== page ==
Autumn for the desert willow
The male cones of Hesoericyparis macnabiana
The changing colors of the western redbud!
Fruit of the Optunia cacti
Ericameria cuneata var. macrocephala
Found in San Diego county between boulders and rock crevices
It is native to the West Coast of the United States from Washington to California, and into Baja California, Mexico. (Wikipedia).
California hedge nettle
This member of the mint family has pretty pink flowers and fuzzy leaves. The leaves smell like melons!
A rare endemic species, native to the Channel Islands, Guadalupe Island (off the coast of Baja California), and Portuguese Bend Nature Preserve in Los Angeles County.
California Bay Laurel
California Bay Laurel is a tree with wonderful-smelling leaves. These have been used as a substitute for bay leaves in cooking. These two species are both in the Laurel family which also includes the plants cinnamon and avocados come from.
What's that tree with no leaves that is covered in big fruits? That's the summer-deciduous California buckeye. While the large nuts of this plant are enjoyed by squirrels at the Garden, they are toxic to people. They have been used medicinally and as food in the past but leaching out the toxins and rendering them safe to consume is a very labor-intensive process.
Big sagebrush is one of the most iconic plants of the American West, especially the Great Basin where vast areas are dominated by this shrub. It's silvery leaves often have three teeth, which gives it the species name tridentata. The three teeth are less prominent on our local subspecies though. Sagebush shouldn't be confused with sage. Both smell great but are in totally different plant families.
The fruit of a rose is often called a rose hip. Rose hips are a beautiful decoration on rose plants in the fall and a good reason not to cut off the flowers when they are done blooming. Rosehips have been used throughout the world in teas, syrups, jelly, and jam. Internet sleuthing suggests they taste best after a frost, so are possibly tastier in cooler parts of the state.
There are 18 species of oaks growing in the garden. The fruit of an oak is called an acorn, which you'll likely see squirrels and maybe woodpeckers collecting and storing. In some years an oak will produce a huge number of acorns relative to other years. This is called masting. Years of very high acorn production overwhelm the animals that would eat them, so many of the acorns the animals store in those years are not eaten and have a chance to grow into new trees and shrubs.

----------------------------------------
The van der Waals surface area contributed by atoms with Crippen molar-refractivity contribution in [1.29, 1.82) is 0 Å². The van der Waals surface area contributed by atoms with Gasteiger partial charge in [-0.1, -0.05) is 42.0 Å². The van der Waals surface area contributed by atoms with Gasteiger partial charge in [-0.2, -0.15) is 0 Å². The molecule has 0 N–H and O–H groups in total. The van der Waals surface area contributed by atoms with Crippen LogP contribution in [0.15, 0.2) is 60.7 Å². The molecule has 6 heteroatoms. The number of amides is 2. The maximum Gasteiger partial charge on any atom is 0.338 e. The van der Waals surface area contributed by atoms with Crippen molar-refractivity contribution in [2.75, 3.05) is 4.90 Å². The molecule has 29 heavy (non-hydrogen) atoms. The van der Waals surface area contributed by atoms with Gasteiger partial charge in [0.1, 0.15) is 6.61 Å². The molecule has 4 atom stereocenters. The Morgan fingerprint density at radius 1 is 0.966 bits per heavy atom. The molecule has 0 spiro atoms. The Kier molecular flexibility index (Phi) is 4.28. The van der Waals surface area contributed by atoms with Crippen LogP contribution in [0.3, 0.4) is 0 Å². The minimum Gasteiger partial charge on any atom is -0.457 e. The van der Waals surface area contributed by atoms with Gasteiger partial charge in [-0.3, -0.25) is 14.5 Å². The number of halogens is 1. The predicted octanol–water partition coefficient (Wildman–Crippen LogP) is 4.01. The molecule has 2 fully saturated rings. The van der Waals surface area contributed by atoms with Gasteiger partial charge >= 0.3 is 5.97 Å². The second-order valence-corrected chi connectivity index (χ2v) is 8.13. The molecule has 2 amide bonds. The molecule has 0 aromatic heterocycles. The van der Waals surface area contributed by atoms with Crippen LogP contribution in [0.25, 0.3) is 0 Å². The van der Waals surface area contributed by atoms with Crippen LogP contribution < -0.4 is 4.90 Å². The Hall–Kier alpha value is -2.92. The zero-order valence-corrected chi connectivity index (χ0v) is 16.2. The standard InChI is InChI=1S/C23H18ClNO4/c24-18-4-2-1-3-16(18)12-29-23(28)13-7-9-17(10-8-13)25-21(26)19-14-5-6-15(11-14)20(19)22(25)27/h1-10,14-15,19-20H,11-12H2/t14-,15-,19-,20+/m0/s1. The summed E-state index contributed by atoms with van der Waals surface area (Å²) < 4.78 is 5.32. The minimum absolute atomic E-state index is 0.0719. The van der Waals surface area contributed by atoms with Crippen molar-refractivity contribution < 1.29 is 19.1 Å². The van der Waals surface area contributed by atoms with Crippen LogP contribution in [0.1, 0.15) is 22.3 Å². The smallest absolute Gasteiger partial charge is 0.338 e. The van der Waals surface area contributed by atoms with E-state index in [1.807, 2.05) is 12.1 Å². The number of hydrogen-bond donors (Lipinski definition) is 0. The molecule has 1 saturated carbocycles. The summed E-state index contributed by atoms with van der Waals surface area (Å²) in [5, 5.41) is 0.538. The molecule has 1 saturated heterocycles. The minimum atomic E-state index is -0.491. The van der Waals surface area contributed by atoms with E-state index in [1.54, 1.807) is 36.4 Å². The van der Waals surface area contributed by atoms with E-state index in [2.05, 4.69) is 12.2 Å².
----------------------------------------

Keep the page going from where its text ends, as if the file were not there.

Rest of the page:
Common sunflowers are the tall plants with yellow flowers that greet you in the Wildflower Meadow when you first step into the garden. This species is native to much of North America where it has been cultivated by Indigenous Americans for thousands of years. The sunflowers you grow with giant flowers are this same species but selectively bred for bigger flowers and thus the bigger, tasty sunflower seeds you eat.
The genus name Cercocarpus means tailed-fruit, which you can see in the photo is an appropriate name for this plant. The hairs on the tail help the fruit better catch the wind and blow it to new locations. The tail curls when dry and uncurls when moist. This change between curled and uncurled can actually drill the seed into the soil where it may grow to become a new shrub.
Turkey-mullein is not a turkey or a mullein but perhaps turkeys mistake this for mullein. It is also known as dove weed. These common names are attributed to both turkeys and doves eating the seeds of this species. While this summer-blooming annual doesn't have the most exciting flowers, it forms pale-green mounds of foliage that are beautifully textured. These are most common in the California Habitats section of the garden.
The sticky monkeyflowers are the only shrubby monkeyflowers in California and named for the often sticky leaves. These species have a wide variety of flower colors that are made even wider by cultivated hybrids. The garden has a nice sampling of both native species and cultivars derived from them.
Beautiful any time of year due to their red bark and elegant form, manzanitas are most spectacular in the winter and early spring when in flower. There are ~35 species and even more cultivars of manzanita at California Botanic Garden. How many can you find?
Also known as Fall False Tansy Aster and a member of the sunflower family, the plant produces small purple “flowers.” However, like the common sunflower, these “flowers” are actually composites of many flowers, including both central disc and marginal ray florets. The ray florets are the purple petaloid structures. These biennial to short-lived perennial plants grow in branching clusters arising from one main taproot. They are shade tolerant plants that bloom into October, adding a nice pop of color in late summer when other native plants have ceased flowering.
Who can resist a plant that goes without water for months and then rewards us with bright red hummingbird pollinated flowers in late summer? California fuschia occurs in diverse habitats across most of California. Numerous cultivars have been selected for their growth forms, stature and leaf color. There is even one called ‘Route 66!’ How many different forms can you identify during your visit to California Botanic Garden?